GOP, Dems clash over Republican plan to avoid debt default: 'Economic chaos'
The fight came as the two sides continue to look for offramps to a summer debt crunch
Republicans on the House Ways and Means Committee called up legislation Thursday aimed at helping the federal government avoid a catastrophic debt default, even as Democrats charged the bill would fuel "economic chaos."
The committee convened to discuss the House Republicans’ Default Prevention Act, which would exempt principle and interest payments on the debt and Medicare and Social Security spending from the debt ceiling once the ceiling is reached. The bill is aimed at allowing funding for these major obligations in order to avoid catastrophic results that could occur if a debt ceiling deal can't be reached.
The discussion took place even as the government is already bumping up against the current $31.4 trillion debt ceiling. The White House and congressional Democrats have thus far refused to negotiate on spending cuts as part of a deal to raise the borrowing limit, something the House GOP majority has insisted on as part of a deal.
With a potential default on the horizon later this year in the absence of a deal, Republicans are promoting the bill as a way to avert financial disaster while keeping federal spending in check.
But Rep. Richard Neal, D-Mass., the ranking member on the panel, called the proposal the "pay China first bill" and claimed it would help Beijing before vulnerable Americans and service members.
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"The pay China first bill would make our colleagues responsible for delays in checks to Social Security recipients, put our military at risk, veterans not getting their benefits because they're in the second tier, banks and small businesses conceivably could collapse without cash flow for credit purposes, jobs disappearing, and more,’ Neal said.
Ways and Means Chairman Jason Smith, R-Mo., blasted those accusations in his opening statement.
"Democrats will argue today that this bill pays China while ignoring the fact that the largest holders of our debt include the Social Security Trust Fund, the Federal Reserve, pension funds of union workers, and the 401(k)'s of millions of retirees," Smith said, referencing data that show trillions of dollars in recent federal debt was borrowed from domestic sources, not overseas governments. "If they suddenly care so much about China, why not support legislation that prioritizes the national security of American families and make sure our military men and women are paid?"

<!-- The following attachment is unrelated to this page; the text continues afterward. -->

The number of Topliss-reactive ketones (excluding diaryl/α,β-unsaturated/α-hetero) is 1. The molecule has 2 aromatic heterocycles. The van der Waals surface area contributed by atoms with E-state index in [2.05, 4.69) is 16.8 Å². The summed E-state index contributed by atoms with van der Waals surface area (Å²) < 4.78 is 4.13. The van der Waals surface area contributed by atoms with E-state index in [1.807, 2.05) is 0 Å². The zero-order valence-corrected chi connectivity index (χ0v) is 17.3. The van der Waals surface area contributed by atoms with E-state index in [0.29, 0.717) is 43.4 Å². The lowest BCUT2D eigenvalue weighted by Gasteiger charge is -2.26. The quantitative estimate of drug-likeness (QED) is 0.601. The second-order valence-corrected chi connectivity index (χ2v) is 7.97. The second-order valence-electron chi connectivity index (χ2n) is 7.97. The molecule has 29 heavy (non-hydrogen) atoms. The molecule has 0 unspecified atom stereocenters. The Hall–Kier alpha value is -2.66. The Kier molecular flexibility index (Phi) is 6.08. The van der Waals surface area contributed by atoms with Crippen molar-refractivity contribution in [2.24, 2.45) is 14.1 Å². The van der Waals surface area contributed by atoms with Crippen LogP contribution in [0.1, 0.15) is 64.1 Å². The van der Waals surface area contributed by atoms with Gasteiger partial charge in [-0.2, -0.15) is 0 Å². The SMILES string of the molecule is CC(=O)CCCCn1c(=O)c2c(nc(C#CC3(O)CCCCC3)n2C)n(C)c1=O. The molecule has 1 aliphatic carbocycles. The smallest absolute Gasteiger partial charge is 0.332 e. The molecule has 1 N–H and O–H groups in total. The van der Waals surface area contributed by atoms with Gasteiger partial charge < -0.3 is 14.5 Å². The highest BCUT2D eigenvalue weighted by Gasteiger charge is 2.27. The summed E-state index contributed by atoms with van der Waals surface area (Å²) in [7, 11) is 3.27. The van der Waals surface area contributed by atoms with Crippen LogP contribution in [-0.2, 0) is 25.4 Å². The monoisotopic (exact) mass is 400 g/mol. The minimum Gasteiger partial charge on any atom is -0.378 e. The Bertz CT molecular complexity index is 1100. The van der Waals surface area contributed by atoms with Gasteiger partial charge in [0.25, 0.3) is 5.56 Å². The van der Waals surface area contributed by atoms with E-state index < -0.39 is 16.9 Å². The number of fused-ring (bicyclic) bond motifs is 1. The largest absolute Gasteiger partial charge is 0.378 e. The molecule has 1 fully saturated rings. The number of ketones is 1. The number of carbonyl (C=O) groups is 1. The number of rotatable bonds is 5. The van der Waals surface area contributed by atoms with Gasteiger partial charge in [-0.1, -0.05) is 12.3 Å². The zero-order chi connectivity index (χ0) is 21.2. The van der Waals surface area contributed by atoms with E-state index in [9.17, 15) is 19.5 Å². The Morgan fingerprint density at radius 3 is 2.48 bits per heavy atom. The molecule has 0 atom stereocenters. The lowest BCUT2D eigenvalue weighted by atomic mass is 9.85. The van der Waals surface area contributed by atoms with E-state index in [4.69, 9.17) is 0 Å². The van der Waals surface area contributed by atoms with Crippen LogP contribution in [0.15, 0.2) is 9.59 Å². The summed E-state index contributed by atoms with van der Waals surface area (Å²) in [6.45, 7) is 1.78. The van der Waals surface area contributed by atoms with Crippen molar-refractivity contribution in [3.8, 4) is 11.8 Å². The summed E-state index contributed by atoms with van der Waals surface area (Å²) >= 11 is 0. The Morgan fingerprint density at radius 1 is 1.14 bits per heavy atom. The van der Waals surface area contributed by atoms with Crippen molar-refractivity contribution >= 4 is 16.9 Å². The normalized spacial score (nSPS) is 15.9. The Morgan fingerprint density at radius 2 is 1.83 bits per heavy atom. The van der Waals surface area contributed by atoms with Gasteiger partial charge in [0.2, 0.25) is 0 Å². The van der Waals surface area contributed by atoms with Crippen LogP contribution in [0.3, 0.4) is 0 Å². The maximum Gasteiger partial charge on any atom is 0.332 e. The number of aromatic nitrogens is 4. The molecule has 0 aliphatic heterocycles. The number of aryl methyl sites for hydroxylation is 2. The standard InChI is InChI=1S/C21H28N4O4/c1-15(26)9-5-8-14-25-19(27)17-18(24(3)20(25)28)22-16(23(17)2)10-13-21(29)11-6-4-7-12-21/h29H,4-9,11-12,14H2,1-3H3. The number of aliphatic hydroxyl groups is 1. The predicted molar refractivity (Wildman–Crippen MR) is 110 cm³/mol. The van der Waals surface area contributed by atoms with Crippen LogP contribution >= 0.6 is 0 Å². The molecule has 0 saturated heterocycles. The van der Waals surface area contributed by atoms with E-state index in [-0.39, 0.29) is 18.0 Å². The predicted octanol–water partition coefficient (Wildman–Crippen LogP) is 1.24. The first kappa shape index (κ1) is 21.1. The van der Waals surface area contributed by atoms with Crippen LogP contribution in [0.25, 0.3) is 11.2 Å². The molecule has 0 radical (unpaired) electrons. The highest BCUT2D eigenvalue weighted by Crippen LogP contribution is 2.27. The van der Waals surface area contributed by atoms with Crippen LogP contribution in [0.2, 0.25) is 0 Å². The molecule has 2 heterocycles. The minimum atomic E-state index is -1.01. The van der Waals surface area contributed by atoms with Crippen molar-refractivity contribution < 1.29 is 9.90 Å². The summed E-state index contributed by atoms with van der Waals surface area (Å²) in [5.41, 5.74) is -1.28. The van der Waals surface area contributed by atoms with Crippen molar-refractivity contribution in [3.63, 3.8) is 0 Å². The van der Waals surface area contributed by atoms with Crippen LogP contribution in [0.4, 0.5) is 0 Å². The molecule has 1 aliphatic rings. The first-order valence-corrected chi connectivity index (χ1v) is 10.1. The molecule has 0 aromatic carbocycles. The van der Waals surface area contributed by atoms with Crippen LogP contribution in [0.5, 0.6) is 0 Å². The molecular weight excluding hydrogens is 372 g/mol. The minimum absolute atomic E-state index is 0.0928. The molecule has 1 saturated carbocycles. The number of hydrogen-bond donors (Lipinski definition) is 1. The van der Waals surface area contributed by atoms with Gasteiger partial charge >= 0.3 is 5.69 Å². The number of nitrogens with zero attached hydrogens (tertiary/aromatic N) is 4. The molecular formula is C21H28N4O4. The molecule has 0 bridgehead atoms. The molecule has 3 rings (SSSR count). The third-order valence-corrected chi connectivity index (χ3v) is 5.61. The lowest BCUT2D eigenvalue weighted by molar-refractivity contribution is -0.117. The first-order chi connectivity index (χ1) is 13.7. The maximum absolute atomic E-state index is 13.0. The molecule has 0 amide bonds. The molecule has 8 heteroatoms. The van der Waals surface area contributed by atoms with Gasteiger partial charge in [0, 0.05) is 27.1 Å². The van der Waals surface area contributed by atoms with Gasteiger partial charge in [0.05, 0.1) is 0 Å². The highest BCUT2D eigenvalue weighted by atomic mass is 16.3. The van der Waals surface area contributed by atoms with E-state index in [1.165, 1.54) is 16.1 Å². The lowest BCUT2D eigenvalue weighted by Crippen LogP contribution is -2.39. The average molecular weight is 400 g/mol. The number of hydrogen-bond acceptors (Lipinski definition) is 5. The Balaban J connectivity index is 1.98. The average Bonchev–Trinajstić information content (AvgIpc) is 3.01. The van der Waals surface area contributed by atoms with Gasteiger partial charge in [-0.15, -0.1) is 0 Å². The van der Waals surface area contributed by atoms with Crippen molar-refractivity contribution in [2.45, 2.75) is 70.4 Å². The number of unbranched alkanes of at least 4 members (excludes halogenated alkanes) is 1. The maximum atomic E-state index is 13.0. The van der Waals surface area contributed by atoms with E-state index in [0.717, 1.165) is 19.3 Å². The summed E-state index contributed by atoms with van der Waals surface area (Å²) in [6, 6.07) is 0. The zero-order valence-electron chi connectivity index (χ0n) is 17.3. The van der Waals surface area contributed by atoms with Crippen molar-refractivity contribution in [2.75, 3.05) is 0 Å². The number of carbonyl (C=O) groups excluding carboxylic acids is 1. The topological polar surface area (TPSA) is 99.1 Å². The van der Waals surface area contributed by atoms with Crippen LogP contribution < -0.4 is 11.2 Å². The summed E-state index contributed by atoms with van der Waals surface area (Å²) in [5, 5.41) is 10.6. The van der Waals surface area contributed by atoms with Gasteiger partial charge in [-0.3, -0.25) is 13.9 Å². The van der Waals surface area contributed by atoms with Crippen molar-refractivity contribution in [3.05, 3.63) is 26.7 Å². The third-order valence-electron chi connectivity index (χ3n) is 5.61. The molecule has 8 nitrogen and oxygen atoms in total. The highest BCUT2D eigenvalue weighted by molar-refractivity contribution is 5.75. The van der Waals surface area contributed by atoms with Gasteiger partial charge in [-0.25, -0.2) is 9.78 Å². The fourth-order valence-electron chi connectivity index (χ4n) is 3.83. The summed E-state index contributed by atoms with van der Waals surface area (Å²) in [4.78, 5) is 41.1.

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"Where was the concern out of Washington Democrats over the last two years when they increased spending by $10 trillion and ran up record deficits that made us more beholden to China?" Smith asked.
Under the bill, payments on the public debt, Social Security, Medicare and other benefits would be allowed to keep borrowing even when the debt ceiling is hit. But other programs, such as military and veterans’ funding, congressional salaries and other items are in lower tiered priorities, and would not be allowed to keep borrowing.
Rep. Dwight Evans, D-Pa., claimed the GOP plan would be an ineffective solution to the worsening debt limit crisis.
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"The so-called Debt Protection Act would not prevent default from the full faith and credit of the United States. There's no way for the U.S. Treasury to pay some bills while defaulting on others," Evans said.
"Debt prioritization is just the default by another name. This will lead to economic chaos," he said.
But supporters say the bill would allow the Treasury Department to undertake the kind of "extraordinary measures" it uses today to keep these and other programs funded while a debt ceiling deal is reached.
President Biden presented his own budget plan on Thursday for the next fiscal year, which the White House claims would cut the deficit by more than $3 trillion over the next decade.